Misunderstood Apologetics

People often misunderstand apologetic for apologetics. An apologetic person usually expresses sorrow for something said or done. It can mean a written or spoken expression of regret or remorse. However, an apology did not originally mean what people usually think it means today. It originally meant to give a verbal or written defense for a cause, an action, or a doctrine.

The Apostle Peter wrote, “But sanctify the Lord God in your hearts, and always be ready to give a defense to everyone who asks you a reason for the hope that is in you, with meekness and fear” (First Peter 3:15). He used the word apologia for defense. We are to give a defense of our faith, not to apologize for it as many think today. Peter urges Christians to be able to defend their faith whenever someone asks them about the hope that is in their lives.

When we as Christians give a defense or justification for our faith, we are engaging in a discipline known as “apologetics.” Dictionary.com defines apologetics as, “the branch of theology concerned with the defense or proof of Christianity.” Perhaps you are thinking that apologetics is some kind of difficult practice that only trained theologians can do. Often it involves the classical arguments for the existence of God, proof of the reliability of the Bible or creationism. While that certainly is apologetics, any time you tell someone why you are a believer in Christ, that is apologetics. You are giving a justification for what and why you believe.

Maybe you feel somewhat intimidated today thinking of standing before a professor or scientist and giving a reason for the hope that is within you. Often critics of Christianity will ask you to prove the existence of God. Can you defend the Christian faith? Are you up to the challenge, or would you remain silent when someone asks you to “prove” Christianity is true?

You cannot “prove” God in the empirically scientific sense like critics demand. Then again, neither can they disprove him in the same way. You cannot prove God by subjecting him to a test tube or petri dish. It requires a different kind of science.

Think of a murder trial. In this scenario, you have a victim, a defendant, and a body of evidence. In addition to the judge, you also have a defense attorney and a prosecuting attorney. Both attorneys have the same evidence, the same victim, and the same defendant. The difference is the presupposition or starting point.

The defense attorney “presupposes” the innocence of the defendant. If the attorney did not believe in the innocence of the defendant, then why take the case? Likewise, the prosecution presupposes the guilt of the victim, otherwise, why bring a case against the defendant? Both attorneys will use the same evidence to try to prove their case beyond a reasonable doubt to the jury so that they will render a verdict. (Let me say here that I am not a lawyer and I have not played one on TV either. This is just a general observation.)

The purpose of the trial is to examine all the evidence and interpret it in such a way as to support the presupposition of the attorneys. They cannot change or alter the evidence. They cannot hide evidence. They need to make it all available for both sides. They present their case in a way that gives the most reasonable understanding of the evidence. Then they submit all that to the jury by way of testimonies and argumentation so that they see guilt or innocence beyond a reasonable doubt.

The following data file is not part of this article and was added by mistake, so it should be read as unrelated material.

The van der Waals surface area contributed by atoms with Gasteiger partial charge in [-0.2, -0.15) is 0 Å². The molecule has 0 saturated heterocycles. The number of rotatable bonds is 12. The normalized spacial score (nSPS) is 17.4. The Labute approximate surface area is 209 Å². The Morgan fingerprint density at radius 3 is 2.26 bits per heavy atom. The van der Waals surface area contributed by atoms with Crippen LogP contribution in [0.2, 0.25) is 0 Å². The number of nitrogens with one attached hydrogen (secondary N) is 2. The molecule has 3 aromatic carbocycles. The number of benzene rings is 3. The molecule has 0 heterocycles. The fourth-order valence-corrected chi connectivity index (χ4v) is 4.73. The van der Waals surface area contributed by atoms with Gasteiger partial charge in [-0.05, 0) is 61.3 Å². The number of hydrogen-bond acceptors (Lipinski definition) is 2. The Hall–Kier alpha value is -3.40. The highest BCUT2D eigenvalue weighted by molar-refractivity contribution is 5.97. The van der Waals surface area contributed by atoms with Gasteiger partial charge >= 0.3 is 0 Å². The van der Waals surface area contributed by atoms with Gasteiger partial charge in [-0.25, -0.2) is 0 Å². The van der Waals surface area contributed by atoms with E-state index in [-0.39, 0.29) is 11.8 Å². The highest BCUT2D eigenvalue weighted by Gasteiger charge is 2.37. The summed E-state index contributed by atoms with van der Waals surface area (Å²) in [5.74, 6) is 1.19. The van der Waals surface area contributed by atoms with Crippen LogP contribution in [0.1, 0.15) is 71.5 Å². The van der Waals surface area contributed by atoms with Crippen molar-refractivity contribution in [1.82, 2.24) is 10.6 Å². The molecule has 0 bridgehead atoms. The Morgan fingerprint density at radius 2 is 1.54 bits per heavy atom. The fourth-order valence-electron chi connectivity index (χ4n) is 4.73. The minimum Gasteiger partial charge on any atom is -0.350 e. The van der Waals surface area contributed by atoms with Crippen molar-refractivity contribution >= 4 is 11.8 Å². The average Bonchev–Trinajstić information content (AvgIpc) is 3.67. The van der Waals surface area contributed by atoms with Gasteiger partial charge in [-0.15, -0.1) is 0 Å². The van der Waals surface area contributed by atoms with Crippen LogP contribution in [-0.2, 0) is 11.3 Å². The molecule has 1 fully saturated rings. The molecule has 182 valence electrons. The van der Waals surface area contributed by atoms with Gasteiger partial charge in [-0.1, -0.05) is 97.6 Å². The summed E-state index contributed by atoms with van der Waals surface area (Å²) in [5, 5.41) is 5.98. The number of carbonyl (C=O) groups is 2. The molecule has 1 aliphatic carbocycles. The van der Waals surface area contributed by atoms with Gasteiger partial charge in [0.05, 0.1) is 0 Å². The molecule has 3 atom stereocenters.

It is interesting to note the expression “reasonable doubt.” A murder cannot be proved scientifically as it is impossible to recreate the murder under controlled circumstances as required by “empirical science.” It cannot be observed. The best anyone can do is to present the available evidence and give it the most probable interpretation. The jury then has to decide which interpretation is the most credible. Then they vote. They determine the guilt or innocence of the defendant based on the arguments of the attorneys and their presuppositions.

Apologetics means giving a written or verbal defense of a belief. Usually it refers to trying to prove the existence pf God or the reliability of the Bible. Atheists, agnostics, and believers all have the same evidence. All have a presupposition. Where they start with the evidence will determine where they end with it, what conclusions they will draw. An atheist presupposes that God does not exist, so he or she interprets the evidence to support that presupposition. The agnostic presupposes that it is not possible to know if God exists and interprets the arguments to support that belief. Likewise, the believer presupposes that God does exist and interprets the evidence accordingly. Ultimately, each person must decide which case is the most probable.

What about you? Which way will you vote? Will you vote to believe that God exists? If so, that will affect every aspect of your life. As for me, I will never apologize for being a believer in Christ, but I will tell you what I believe and why.

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Author: mikemcg58

Ordained Minister, author, and speaker available for pulpit supply, interim pastorates, and training conferences. I recently received my PhD and D. Div. degrees. I live in Odessa, TX

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